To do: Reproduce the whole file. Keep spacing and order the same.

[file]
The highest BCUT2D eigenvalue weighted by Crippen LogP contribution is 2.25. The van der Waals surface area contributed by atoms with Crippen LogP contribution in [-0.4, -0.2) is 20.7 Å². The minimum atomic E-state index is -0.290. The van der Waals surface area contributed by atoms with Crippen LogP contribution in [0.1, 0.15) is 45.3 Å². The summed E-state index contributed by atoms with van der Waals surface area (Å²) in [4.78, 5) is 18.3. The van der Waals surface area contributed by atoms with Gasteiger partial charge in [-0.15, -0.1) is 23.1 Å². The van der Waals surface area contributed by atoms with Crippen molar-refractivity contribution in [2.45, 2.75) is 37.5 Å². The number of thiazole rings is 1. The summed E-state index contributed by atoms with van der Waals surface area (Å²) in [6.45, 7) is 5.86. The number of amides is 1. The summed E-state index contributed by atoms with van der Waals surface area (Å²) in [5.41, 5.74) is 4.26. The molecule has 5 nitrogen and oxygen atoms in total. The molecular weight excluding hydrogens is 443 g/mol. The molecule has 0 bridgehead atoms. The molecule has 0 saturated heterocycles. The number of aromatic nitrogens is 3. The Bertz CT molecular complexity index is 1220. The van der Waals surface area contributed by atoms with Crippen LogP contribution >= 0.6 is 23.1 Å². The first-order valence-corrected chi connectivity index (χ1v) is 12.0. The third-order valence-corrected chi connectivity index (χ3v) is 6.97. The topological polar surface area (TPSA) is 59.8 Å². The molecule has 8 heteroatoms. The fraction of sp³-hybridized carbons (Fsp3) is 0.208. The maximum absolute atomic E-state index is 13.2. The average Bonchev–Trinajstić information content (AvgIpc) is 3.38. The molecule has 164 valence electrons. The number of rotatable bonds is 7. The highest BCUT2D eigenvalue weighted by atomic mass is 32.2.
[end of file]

The highest BCUT2D eigenvalue weighted by Crippen LogP contribution is 2.25. The van der Waals surface area contributed by atoms with Crippen LogP contribution in [-0.4, -0.2) is 20.7 Å². The minimum atomic E-state index is -0.290. The van der Waals surface area contributed by atoms with Crippen LogP contribution in [0.1, 0.15) is 45.3 Å². The summed E-state index contributed by atoms with van der Waals surface area (Å²) in [4.78, 5) is 18.3. The van der Waals surface area contributed by atoms with Gasteiger partial charge in [-0.15, -0.1) is 23.1 Å². The van der Waals surface area contributed by atoms with Crippen molar-refractivity contribution in [2.45, 2.75) is 37.5 Å². The number of thiazole rings is 1. The summed E-state index contributed by atoms with van der Waals surface area (Å²) in [6.45, 7) is 5.86. The number of amides is 1. The summed E-state index contributed by atoms with van der Waals surface area (Å²) in [5.41, 5.74) is 4.26. The molecule has 5 nitrogen and oxygen atoms in total. The molecular weight excluding hydrogens is 443 g/mol. The molecule has 0 bridgehead atoms. The molecule has 0 saturated heterocycles. The number of aromatic nitrogens is 3. The Bertz CT molecular complexity index is 1220. The van der Waals surface area contributed by atoms with Crippen LogP contribution >= 0.6 is 23.1 Å². The first-order valence-corrected chi connectivity index (χ1v) is 12.0. The third-order valence-corrected chi connectivity index (χ3v) is 6.97. The topological polar surface area (TPSA) is 59.8 Å². The molecule has 8 heteroatoms. The fraction of sp³-hybridized carbons (Fsp3) is 0.208. The maximum absolute atomic E-state index is 13.2. The average Bonchev–Trinajstić information content (AvgIpc) is 3.38. The molecule has 164 valence electrons. The number of rotatable bonds is 7. The highest BCUT2D eigenvalue weighted by atomic mass is 32.2.